Thursday, February 25, 2010

Partnering in Prayer - a Lenten Deovtion - Day 9 - The Way of Suffering

Day 9 – Thursday
The Way of Suffering

Today I am impressed by the reluctance the modern American church has to embrace suffering. We are so wrapped up in ourselves, in our own comfort, in our own pleasure! We prefer a feel-good religion in which we focus on the beauty of God’s presence. Megachurches across the country preach messages of self-fulfillment and living the good life. That’s what we want to hear.

Nobody wants to hear about suffering. When we come face to face with our own sin as Isaiah did (“Woe to me, I am undone!”) we realize that God’s presence isn’t always beautiful. Sometimes we cry, sometimes we weep, sometimes we want to flee from the agonizing presence of a Holy God. And we avoid prayer because it can be suffering.

In our Bible study on fasting last night, we had three in attendance, besides myself. Why? People don’t want to fast. That’s too much like suffering. People don’t want to give anything up for God. We’re too comfortable. In all fairness, I never announced to the whole church that we were going to be talking about fasting at the Wednesday prayer meeting. So truthfully, it wasn’t fasting that kept the people away. I wish it were fasting that kept the people away—that it were simply a matter of people shrinking from the suffering of a fast. Instead, I fear that the reason for an attendance of three is simply that God’s people are not hungry enough for His Word. They are not desperate enough for His presence to meet with His people for an hour or two in the middle of the week to pray.

I mean – really, preacher! You expect me to give up a couple of hours out of my schedule in the middle of the week? Isn’t Sunday enough? I can’t afford that much time. It’s too much like… Suffering!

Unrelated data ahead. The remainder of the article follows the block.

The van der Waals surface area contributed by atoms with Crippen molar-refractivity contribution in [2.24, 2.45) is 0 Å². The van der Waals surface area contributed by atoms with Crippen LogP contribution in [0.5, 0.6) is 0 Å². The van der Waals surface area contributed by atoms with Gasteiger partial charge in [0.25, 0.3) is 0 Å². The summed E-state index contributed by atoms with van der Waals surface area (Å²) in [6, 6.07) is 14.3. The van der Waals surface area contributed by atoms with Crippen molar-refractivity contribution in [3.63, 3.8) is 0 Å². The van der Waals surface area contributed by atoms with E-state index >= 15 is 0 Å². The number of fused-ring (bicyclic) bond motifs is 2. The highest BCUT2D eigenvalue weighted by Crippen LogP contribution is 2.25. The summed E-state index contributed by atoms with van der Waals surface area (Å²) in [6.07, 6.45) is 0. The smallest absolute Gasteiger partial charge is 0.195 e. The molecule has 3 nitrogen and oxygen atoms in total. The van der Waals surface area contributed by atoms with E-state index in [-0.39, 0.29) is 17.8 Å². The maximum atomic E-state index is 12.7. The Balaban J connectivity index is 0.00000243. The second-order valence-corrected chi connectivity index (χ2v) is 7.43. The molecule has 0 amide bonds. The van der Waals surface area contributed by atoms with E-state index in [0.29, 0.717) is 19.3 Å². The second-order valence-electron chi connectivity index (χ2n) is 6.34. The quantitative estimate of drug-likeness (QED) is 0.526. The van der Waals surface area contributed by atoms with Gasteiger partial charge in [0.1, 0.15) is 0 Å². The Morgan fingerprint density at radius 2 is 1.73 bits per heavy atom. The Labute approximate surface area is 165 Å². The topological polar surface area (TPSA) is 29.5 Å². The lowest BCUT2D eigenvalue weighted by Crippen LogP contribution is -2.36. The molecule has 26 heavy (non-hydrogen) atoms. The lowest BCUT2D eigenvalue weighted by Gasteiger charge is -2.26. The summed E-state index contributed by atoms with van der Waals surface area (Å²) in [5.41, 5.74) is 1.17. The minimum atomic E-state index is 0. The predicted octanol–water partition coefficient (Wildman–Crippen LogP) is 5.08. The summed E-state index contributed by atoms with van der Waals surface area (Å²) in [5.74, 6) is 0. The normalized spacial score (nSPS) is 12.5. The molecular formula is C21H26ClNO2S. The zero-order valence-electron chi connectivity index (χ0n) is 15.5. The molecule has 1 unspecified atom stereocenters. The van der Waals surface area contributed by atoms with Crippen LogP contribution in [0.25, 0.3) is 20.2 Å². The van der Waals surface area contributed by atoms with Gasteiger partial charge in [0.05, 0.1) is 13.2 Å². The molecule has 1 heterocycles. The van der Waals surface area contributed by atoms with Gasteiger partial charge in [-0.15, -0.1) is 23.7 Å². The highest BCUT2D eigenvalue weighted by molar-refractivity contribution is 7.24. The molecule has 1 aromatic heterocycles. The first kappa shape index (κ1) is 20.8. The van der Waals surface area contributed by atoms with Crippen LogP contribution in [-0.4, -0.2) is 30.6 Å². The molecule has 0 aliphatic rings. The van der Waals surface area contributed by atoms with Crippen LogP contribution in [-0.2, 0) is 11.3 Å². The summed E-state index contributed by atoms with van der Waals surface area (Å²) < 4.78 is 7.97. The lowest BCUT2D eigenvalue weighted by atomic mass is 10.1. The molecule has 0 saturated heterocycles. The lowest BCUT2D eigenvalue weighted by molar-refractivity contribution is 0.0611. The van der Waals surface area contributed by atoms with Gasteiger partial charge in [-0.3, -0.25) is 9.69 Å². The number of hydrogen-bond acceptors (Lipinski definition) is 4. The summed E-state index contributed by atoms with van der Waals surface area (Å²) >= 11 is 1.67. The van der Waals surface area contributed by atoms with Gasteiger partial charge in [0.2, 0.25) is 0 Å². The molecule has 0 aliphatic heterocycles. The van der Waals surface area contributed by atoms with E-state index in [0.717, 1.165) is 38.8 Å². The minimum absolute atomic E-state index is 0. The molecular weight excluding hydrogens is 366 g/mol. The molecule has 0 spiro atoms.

Have we lost a sense of how much we owe God? It’s because of His suffering that we are saved! But when we pray, when we go to church, we only want the fun stuff.

Today in my devotion time, I read the story of Stephen’s testimony and his subsequent stoning. What impressed me was that we’d prefer to simply read the story like this: “And they were not able to resist the wisdom and spirit by which he spake…and all that at in the Council, looking steadfastly on him, saw his face as it had been the face of an angel (Acts 6:10, 15).” Period. We’d like to end it there. We don’t like the idea of suffering, of martyrdom, of death. We prefer the warm fuzzies of our faith. We want people to hear our testimony and be so impressed with our wisdom that they are unable to resist. We want them to look at us and see the face of an angel. But we’re not willing to pay the price.

Lent is a season of introspection—a focus on the issues in our lives that God is working us through. It’s a time to ask God to convict us of sin. It’s a time of fasting, of giving up our comfort for the sake of our spirits. It’s a time of exquisite suffering. What I mean by this is that fasting, prayer, repentance, purging, giving up our time to God—these are all difficult things. But God’s blessing is ultimate reward! Today, ask yourself in what way you suffer for Christ. Are you really giving Him your all?

What I call the haven, as you know, is the Cross. If it cannot be given me to deserve one day to share the Cross of Christ, at least may I share that of the good thief. Of all the beings other than Christ of whom the Gospel tells us, the good thief is by far the one I most envy. To have been at the side of Christ and in the same state during the crucifixion seems to me a far more enviable privilege than to be at the right hand of his glory (
From Waiting for God by Simone Weil)

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